Goldburgh: Continued growth in cardiology sites is in direct response to the continued growth in this area brought about by a generation of archives that are becoming obsolete. The breadth of data within Cardiology requires high performance solutions for ready access to archived studies whether the exam is a 265-slice CT scan or a digital echocardiogram. [Our] archive supports optimized data management with partner applications that can address the long-term storage of large data sets inherent in Cardiology digital imaging.

ITN: Healthcare facilities are concerned more than ever with reducing the total cost of ownership. What are some strategies for reducing costs without sacrificing scale?
Pourmand: While the actual cost of storage has been declining, the challenge facing IT and PACS administrators has been to implement solutions (hardware and software), which can accommodate large studies from 64-slice CTs, Dual Source CTs and 256-slice CTs. Unfortunately, a general purpose storage solution may not be able to handle this challenge when it comes to medical images.
Any imaging facility is focused on costs, both upfront costs as well as on-going costs such as service and support, networking, security, user training and software licensing fees. [You can lower] the total cost of ownership with low, disruptive pricing for installation, training, data migration, support and maintenance; tape library for Information Lifecycle Management to reduce the cost of archiving; lowering operational costs such as ongoing labor and management costs; and by minimizing system downtime with proactive monitoring capability ensure that key components are operating optimally.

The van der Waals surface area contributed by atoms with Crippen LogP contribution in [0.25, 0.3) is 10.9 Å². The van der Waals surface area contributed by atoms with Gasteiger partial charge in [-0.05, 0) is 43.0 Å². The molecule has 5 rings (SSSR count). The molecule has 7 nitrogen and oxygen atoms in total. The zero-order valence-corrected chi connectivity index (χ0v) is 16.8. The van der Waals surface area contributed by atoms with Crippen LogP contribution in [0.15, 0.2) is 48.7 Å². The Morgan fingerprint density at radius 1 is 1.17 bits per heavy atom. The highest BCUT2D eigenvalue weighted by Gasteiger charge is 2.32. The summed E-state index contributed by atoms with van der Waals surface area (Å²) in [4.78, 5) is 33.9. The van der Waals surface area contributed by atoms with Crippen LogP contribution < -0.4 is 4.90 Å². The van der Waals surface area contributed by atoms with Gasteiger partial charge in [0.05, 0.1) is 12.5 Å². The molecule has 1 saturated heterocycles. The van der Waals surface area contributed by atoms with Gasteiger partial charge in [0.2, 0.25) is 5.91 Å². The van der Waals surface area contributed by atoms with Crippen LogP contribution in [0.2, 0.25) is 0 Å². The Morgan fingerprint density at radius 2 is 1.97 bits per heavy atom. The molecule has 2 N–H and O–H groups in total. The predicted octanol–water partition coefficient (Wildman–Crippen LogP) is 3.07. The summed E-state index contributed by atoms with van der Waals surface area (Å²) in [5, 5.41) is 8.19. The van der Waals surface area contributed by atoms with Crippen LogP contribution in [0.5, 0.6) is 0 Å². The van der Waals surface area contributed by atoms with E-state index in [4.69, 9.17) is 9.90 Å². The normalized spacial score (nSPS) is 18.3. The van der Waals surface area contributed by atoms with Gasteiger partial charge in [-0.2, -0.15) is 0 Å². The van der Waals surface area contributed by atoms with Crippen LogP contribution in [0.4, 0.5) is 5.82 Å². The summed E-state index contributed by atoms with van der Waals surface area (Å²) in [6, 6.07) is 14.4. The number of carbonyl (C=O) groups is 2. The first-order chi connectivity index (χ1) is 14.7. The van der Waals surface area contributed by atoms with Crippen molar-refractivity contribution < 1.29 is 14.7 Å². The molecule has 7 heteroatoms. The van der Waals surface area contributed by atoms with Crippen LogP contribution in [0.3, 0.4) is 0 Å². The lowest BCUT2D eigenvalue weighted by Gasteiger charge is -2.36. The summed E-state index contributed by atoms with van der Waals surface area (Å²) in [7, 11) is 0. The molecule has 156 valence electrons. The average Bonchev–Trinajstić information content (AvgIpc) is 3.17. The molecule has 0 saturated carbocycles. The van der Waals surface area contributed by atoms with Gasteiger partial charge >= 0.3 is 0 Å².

Purohit: One of the things we have heard from our customers is that they are all strapped for capital budgets, so we have reduced the cost structure by 30-40 percent for that initial solution. This is a real benefit for smaller to mid-range hospitals.
As customers grow they want to put these images on different kinds of storage. So they are asking for a wider variety of storage connectivity they can put behind their system, and particularly as they grow very large to put it on the storage area network itself. We support these high-end storage networks, which give you incredible storage capabilities for the amount of stuff and also makes it much easier to migrate an image form a high-performance storage device to a lower-performance storage device so you’re always optimizing the cost.